Scott Kelly Reflects On His Year Off The Planet

Mar 1, 2016
Originally published on March 2, 2016 4:12 pm

"I have taken a lot of pictures because I've been up here for a long time," NASA astronaut Scott Kelly said during a recent press conference from the International Space Station. "I've definitely taken some good ones and some memorable ones."

When he returns to Earth on Tuesday evening, Kelly will have spent 340 days aboard the ISS. While that's not quite a year, it's still a record for an American astronaut, and one of the longest-lasting spaceflights ever.

Kelly is not the only member of his family to visit the station. His twin brother, Mark Kelly, was also an astronaut, and flew multiple shuttle missions to the orbiting outpost. The twins grew up in West Orange, N.J., as the sons of police officers. "We lived a pretty exciting and adventurous life," Scott says of his childhood.

Scott Kelly takes his images through the windows of the Space Station's cupola module. It might give the impression that he lives and works with the Earth constantly in view, but that's not the case. Most of the space station's rooms are fluorescent-lit boxes. "You don't get real sunlight," he says.

His photographs have captured some stunning views of Earth at all times of the day and night. The process of photography has changed his perspective on the planet. "The more I look at Earth, and certain parts of Earth, the more I feel [like] an environmentalist," Kelly says. "It's just a blanket of pollution in certain areas. We can fix that if we put our minds to it."

Photography was one small part of Kelly's mission. He conducted numerous experiments, some to determine how space was affecting his health, and others to test new technologies, like a dedicated greenhouse for growing plants in zero gravity. NASA hopes the knowledge gained from his extended mission will prepare the space agency for lengthy missions to places like Mars.

Kelly's photographs have won the astronaut nearly a million followers on Twitter, but he says taking the pictures is only a small part of why he's there. Kelly believes in space flight, and in humanity's future beyond the confines of Earth. "The thing I like most about flying in space is not the view," says Kelly. "The thing I like about it is doing something I feel very, very strongly about."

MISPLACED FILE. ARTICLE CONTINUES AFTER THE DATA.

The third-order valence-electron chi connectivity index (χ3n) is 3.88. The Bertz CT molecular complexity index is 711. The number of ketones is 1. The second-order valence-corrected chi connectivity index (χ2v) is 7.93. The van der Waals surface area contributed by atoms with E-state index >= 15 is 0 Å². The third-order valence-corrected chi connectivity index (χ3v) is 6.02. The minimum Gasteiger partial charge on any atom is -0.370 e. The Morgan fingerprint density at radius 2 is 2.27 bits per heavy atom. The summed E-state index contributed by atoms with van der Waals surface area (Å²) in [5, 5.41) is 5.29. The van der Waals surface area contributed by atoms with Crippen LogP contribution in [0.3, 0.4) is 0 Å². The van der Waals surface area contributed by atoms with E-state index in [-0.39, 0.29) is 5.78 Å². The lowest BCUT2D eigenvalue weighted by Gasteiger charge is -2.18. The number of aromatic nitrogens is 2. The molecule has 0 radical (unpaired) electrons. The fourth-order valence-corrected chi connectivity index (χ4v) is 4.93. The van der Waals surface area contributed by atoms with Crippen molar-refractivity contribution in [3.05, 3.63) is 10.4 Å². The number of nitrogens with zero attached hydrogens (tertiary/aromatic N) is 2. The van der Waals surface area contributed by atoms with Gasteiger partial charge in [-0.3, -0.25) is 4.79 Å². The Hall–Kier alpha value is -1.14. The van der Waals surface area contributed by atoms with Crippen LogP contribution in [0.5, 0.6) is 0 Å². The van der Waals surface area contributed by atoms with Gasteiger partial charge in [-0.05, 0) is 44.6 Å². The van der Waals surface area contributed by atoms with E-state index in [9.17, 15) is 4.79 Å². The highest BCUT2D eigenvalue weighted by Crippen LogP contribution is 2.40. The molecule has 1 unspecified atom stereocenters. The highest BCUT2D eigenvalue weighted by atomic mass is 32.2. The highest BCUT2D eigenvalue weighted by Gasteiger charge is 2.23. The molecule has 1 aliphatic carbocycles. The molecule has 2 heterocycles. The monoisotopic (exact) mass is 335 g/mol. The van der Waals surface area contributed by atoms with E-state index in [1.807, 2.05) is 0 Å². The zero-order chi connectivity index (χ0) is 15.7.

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NASA astronaut Scott Kelly is hours away from returning to Earth. He has spent almost a year aboard the International Space Station. NPR's Geoff Brumfiel reports on Kelley's epic journey.

GEOFF BRUMFIEL, BYLINE: Scott Kelly's trip began 340 days ago.


SCOTT KELLY: And lift off. A year in space starts now. Kelly, Kornienko and Padalka on their way towards the International Space Station.

BRUMFIEL: A Russian rocket carried him to the orbiting outpost. Once aboard, his daily routine included doing experiments and taking stunning photographs of Earth. He got breaks for holidays like Thanksgiving, when he squeezed some gross-looking candied yams out of a vacuum pack.


KELLY: Man, they are delicious.

UNIDENTIFIED MAN: This is good stuff.

KELLY: Happy Thanksgiving, everybody.

BRUMFIEL: And he spoke to Earth routinely, even appearing on "The Late Show With Stephen Colbert."


STEPHEN COLBERT: Did you have the foresight to enroll a frequent flyer club before you went up there?


COLBERT: Because I understand you've traveled 148 million miles. That's got to be an upgrade to the Sky Club.


KELLY: Yeah, that would be nice, wouldn't it?

BRUMFIEL: Meanwhile, NASA researchers have been watching him from the ground. John Charles is the chief scientist of NASA's Human Research Program. From what he sees, Kelly is in good shape.

JOHN CHARLES: He's held up very well. He's held up remarkably well.

BRUMFIEL: Zero gravity is hard on the astronauts.

CHARLES: Their bodies become weaker because they're not constantly hefting their mass around.

BRUMFIEL: To chart changes in Kelly's bones and muscles, NASA has been testing him constantly. They've also been collecting samples.

CHARLES: Blood samples from him, saliva samples, fecal samples.

BRUMFIEL: It's all part of a one-of-a-kind study. Scott Kelly has an identical twin, retired astronaut Mark Kelly. Mark has stayed behind on Earth, giving samples of his own. And comparing the twins might reveal genetic changes caused by spaceflight. All this will teach NASA more about how astronauts can endure future missions into deeper space, maybe even to Mars. Charles says he's fairly confident humans can do it, especially as NASA learns more about how to keep the body functioning in zero Gs. But there's also the mind to think about. In a press conference days before landing, Scott Kelly made clear the psychological aspect of the mission was the biggest challenge.


KELLY: The hardest part is being isolated, you know, in a physical sense from people on the ground that are important to you.

BRUMFIEL: Most of his days have been spent in windowless labs of the space station. He couldn't go outside. He couldn't even get a shower. There's no running water in outer space. Kelly says he kept himself going by focusing on the small milestones along the way.


KELLY: And I think that's important. I mean, I think having those kind of milestones that break up a very long-duration flight is something that is critical and maybe something, you know, we're going to have to think a lot about when we are going to Mars where, you know, the next milestone might be six months later when you're arriving on the planet.

BRUMFIEL: Kelly's next milestone comes when he lands later tonight. After undergoing numerous medical tests, he says he's looking forward to a swim in his pool. Geoff Brumfiel, NPR News. Transcript provided by NPR, Copyright NPR.